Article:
Now that you know the story, have fun doing some of your own local Peach Boy spotting in Okayama.
Try your own kibi dango, which are available in its original slightly sweet version or multiple flavors such as strawberry, green tea, brown sugar, and white peach.
4. Go Deeper into the Fruit Kingdom
Tired from exploring the gardens of Koraku-en or climbing the Okayama Castle stairs? Then don’t miss out on trying the three most famous fruits of Okayama—white peaches, grapes, and strawberries. Okayama’s mild climate has helped it to cultivate fragrant, high-quality fruits earning it the nickname of the “fruit kingdom.” It is particularly famous for its white peaches, best from late June–late August, its grapes from late April to late November, and its strawberries from December to May.
Like with most things in Japan, fruit cultivation is handled with the utmost care and attention to detail, using techniques developed over the centuries. A number of farms in Okayama open their doors to the public year-round (depending on the fruit) to allow for picking these fruits right from the farm.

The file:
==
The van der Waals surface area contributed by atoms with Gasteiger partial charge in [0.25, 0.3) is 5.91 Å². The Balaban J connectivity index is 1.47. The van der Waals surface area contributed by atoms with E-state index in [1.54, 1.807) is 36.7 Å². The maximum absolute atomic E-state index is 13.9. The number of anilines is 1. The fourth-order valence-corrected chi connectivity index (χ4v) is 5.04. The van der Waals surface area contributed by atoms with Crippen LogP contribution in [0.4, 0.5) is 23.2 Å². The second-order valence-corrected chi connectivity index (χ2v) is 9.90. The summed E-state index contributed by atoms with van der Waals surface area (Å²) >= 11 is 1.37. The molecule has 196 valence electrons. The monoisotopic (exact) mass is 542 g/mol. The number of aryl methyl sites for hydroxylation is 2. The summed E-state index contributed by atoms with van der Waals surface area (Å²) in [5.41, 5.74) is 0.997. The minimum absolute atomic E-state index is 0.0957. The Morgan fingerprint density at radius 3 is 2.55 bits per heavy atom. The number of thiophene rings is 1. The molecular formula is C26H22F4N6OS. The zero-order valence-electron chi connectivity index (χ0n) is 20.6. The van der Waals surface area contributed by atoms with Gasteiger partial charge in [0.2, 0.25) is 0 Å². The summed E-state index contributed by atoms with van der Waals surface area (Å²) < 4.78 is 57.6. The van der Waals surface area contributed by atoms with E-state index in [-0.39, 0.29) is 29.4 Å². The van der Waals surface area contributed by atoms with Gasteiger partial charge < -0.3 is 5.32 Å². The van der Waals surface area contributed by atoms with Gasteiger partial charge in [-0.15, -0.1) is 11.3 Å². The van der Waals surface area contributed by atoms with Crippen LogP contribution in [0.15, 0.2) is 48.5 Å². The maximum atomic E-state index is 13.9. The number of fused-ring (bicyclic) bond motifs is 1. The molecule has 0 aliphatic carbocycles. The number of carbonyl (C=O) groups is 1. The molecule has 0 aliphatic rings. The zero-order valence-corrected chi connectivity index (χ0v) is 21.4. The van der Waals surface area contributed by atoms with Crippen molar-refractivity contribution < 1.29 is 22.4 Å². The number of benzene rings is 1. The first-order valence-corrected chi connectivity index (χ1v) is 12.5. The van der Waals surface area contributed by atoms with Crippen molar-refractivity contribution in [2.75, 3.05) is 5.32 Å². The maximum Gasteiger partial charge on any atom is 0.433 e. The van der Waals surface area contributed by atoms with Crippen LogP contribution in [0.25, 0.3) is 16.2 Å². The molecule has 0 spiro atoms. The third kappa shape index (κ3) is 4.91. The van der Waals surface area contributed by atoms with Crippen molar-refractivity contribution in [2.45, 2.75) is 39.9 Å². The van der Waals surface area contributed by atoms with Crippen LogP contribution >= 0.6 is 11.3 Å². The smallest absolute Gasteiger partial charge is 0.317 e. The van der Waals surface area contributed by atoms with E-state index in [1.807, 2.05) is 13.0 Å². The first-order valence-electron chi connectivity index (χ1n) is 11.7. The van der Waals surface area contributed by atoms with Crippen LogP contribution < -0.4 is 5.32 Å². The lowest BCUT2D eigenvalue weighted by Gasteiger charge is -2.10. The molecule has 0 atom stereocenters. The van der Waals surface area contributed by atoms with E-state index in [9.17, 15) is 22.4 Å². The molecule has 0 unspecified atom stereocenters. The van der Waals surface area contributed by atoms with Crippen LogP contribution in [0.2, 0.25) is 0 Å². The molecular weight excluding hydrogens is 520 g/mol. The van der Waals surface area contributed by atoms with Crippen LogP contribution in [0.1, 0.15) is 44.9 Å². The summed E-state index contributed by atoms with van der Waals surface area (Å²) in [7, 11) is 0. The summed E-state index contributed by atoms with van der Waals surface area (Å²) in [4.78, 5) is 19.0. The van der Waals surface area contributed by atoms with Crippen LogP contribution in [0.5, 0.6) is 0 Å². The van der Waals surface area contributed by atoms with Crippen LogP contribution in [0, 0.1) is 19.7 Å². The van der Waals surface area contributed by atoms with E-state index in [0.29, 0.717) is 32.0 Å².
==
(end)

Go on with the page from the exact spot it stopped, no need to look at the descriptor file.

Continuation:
For more information in English about visiting on these farms, click here.
If you can’t make it out to a farm, there are also a number of shops in Okayama offering fruit, jams, jellies, or fruit-flavored treats. My personal recommendation would be to go to one of the local cafes specializing in fruit parfaits for a delectable, premium-quality marriage of fruit and ice cream. Some of the best cafes in Okayama include:
Address: 1-8-23 Izushi-cho, Kita ward, Okayama city
Access: 7-minutes walk from Okayama Electric Tramway Higashiyama line’s Shiroshita station in the Korakuen garden main entrance direction
Not only does this place serve fabulous parfaits, it also does an excellent Sri Lankan curry (you read that right) and features locally sourced ingredients, interesting artwork, and bizenyaki ceramics made by a local artist.
Address: 2-1-1 Omotecho Kita-ku Okayama Okayama, B1F
5. Drunk Men in Loincloths and Dancing Demons? Only at Festivals in Okayama